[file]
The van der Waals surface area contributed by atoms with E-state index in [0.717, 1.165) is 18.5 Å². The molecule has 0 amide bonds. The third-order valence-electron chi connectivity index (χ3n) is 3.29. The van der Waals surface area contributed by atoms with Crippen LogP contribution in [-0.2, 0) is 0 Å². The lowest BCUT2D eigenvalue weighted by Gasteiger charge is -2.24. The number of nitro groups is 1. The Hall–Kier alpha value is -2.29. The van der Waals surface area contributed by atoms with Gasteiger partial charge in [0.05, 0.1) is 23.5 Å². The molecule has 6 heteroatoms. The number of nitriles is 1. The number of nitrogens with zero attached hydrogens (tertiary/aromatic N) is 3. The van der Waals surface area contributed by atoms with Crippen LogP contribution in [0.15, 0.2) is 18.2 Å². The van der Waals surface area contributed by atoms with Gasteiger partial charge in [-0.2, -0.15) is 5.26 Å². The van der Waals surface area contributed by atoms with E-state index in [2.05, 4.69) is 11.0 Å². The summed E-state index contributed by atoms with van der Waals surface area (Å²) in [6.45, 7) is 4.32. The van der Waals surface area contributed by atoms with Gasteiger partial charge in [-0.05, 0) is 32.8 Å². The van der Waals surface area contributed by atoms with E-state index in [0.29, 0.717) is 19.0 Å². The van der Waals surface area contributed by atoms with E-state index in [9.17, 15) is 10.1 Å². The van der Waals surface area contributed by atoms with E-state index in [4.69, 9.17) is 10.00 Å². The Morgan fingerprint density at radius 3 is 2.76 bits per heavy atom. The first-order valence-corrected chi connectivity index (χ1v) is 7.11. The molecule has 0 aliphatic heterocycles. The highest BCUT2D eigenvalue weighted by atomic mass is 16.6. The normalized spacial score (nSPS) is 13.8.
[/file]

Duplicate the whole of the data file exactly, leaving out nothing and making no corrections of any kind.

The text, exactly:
The van der Waals surface area contributed by atoms with E-state index in [0.717, 1.165) is 18.5 Å². The molecule has 0 amide bonds. The third-order valence-electron chi connectivity index (χ3n) is 3.29. The van der Waals surface area contributed by atoms with Crippen LogP contribution in [-0.2, 0) is 0 Å². The lowest BCUT2D eigenvalue weighted by Gasteiger charge is -2.24. The number of nitro groups is 1. The Hall–Kier alpha value is -2.29. The van der Waals surface area contributed by atoms with Gasteiger partial charge in [0.05, 0.1) is 23.5 Å². The molecule has 6 heteroatoms. The number of nitriles is 1. The number of nitrogens with zero attached hydrogens (tertiary/aromatic N) is 3. The van der Waals surface area contributed by atoms with Crippen LogP contribution in [0.15, 0.2) is 18.2 Å². The van der Waals surface area contributed by atoms with Gasteiger partial charge in [-0.2, -0.15) is 5.26 Å². The van der Waals surface area contributed by atoms with E-state index in [2.05, 4.69) is 11.0 Å². The summed E-state index contributed by atoms with van der Waals surface area (Å²) in [6.45, 7) is 4.32. The van der Waals surface area contributed by atoms with Gasteiger partial charge in [-0.05, 0) is 32.8 Å². The van der Waals surface area contributed by atoms with E-state index in [0.29, 0.717) is 19.0 Å². The van der Waals surface area contributed by atoms with E-state index in [9.17, 15) is 10.1 Å². The van der Waals surface area contributed by atoms with E-state index in [4.69, 9.17) is 10.00 Å². The Morgan fingerprint density at radius 3 is 2.76 bits per heavy atom. The first-order valence-corrected chi connectivity index (χ1v) is 7.11. The molecule has 0 aliphatic heterocycles. The highest BCUT2D eigenvalue weighted by atomic mass is 16.6. The normalized spacial score (nSPS) is 13.8.